E-mailing is a tricky issue. For now, we get loads of phone calls - some legit and some by folks who want an 'office visit on the phone'. However, every call takes time to reach the caller and then sort out the issue. E-mailing will add to this burden and has many obvious liability concerns. For those of us in private practice where margins are tight, siphoning more office visits into cyberspace poses other concerns.

Anonymous said...

Dr. Wes, mine is a patient's view. I'm a patient at your facility, scheduled for open heart surgery, and I LOVE the email. I don't think I abuse it and really never expect to get a reply from the doc, but rather from the his staff. However, the system only permits notes to be addressed directly to the doc. Why not allow a note to be addressed to the PA? I would add that all the med staff at this facility seem to take the email very seriously. I can't tell you how shocked I was when my cardiac surgeon called me LONG Distance this weekend in reply to a minor matter that could have been answered by his staff on Monday. Ummm. Maybe a query could be classified by the patient as to its urgency. I certainly feel guilty that the doc had to take time out of his weekend for such a minor matter. I understand your concerns, (and the length of this disproves my point) but I think your email system will evolve and will become increasingly valuable to both doc and patient.

keith said...

Wes,

I suspect the e-mail from Anonymous highlights the problems with using e-mail for communication.

It was interesting to hear a friend who goes to a PCP at your fine institution tell how every communication for an appt. or problem seemed to require an e-mail first. She was bemoaning the loss of the personal touch that is rapidly fading from medicine. Of course I have heard others state that it is marvelous that they can send e-mails to their physician and see their tests on line.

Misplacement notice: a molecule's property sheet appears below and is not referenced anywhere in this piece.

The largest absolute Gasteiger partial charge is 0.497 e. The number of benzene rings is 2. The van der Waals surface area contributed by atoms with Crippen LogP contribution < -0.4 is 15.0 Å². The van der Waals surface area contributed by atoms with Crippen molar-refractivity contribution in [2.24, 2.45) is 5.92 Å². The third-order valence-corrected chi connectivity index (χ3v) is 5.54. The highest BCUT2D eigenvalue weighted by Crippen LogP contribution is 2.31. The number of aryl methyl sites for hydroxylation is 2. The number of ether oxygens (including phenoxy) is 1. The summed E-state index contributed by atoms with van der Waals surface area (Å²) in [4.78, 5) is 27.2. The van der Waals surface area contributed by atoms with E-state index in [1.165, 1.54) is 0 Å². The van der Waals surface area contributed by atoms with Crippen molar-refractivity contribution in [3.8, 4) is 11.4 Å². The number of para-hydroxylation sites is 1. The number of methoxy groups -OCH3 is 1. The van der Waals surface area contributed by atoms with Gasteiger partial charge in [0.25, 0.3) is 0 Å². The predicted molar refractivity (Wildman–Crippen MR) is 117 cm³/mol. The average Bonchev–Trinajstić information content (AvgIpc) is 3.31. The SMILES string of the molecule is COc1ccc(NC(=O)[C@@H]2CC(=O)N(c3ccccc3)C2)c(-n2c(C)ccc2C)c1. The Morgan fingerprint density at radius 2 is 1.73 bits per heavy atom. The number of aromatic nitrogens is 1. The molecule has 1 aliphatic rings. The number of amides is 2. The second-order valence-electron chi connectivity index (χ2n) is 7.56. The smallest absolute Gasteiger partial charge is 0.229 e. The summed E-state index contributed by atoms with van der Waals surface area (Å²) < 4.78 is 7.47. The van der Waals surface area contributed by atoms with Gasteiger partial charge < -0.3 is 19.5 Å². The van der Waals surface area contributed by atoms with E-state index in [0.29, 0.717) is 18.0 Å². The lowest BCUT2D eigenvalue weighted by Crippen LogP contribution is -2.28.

It will be more and more of a challenge to find a middle ground as more patients become increasingly more comfortable with this new portal for doctor advice, but in some ways no different than what we have been struggling with for years with phone calls. I would agree that the easiest solutions may be for doctors to become employees where the incentive of face to face assessment is removed and less complicated problems can be handled without direct interaction. But in terms of determining compensation and incentivising physicians to do this work, it must be counted and paid for in some fashion, which the current reimbusement system does not do.

I recall in the days of capitation, our practice would actually welcome these phone calls since we could often handle the issue without tying up office resources, and the pay was the same regardless. It also afforded more freedom to have the patient come in when clincal judgement dictated witout the feeling that the patient was being brought in simply so that the service could be compensated. This is where e-mails would have been an excellent tool, but they don't work so well under a strictly fee for service system unless some value is assigned to the service. Otherwise it becomes a loss leader to satisfy patiens who wish to use it.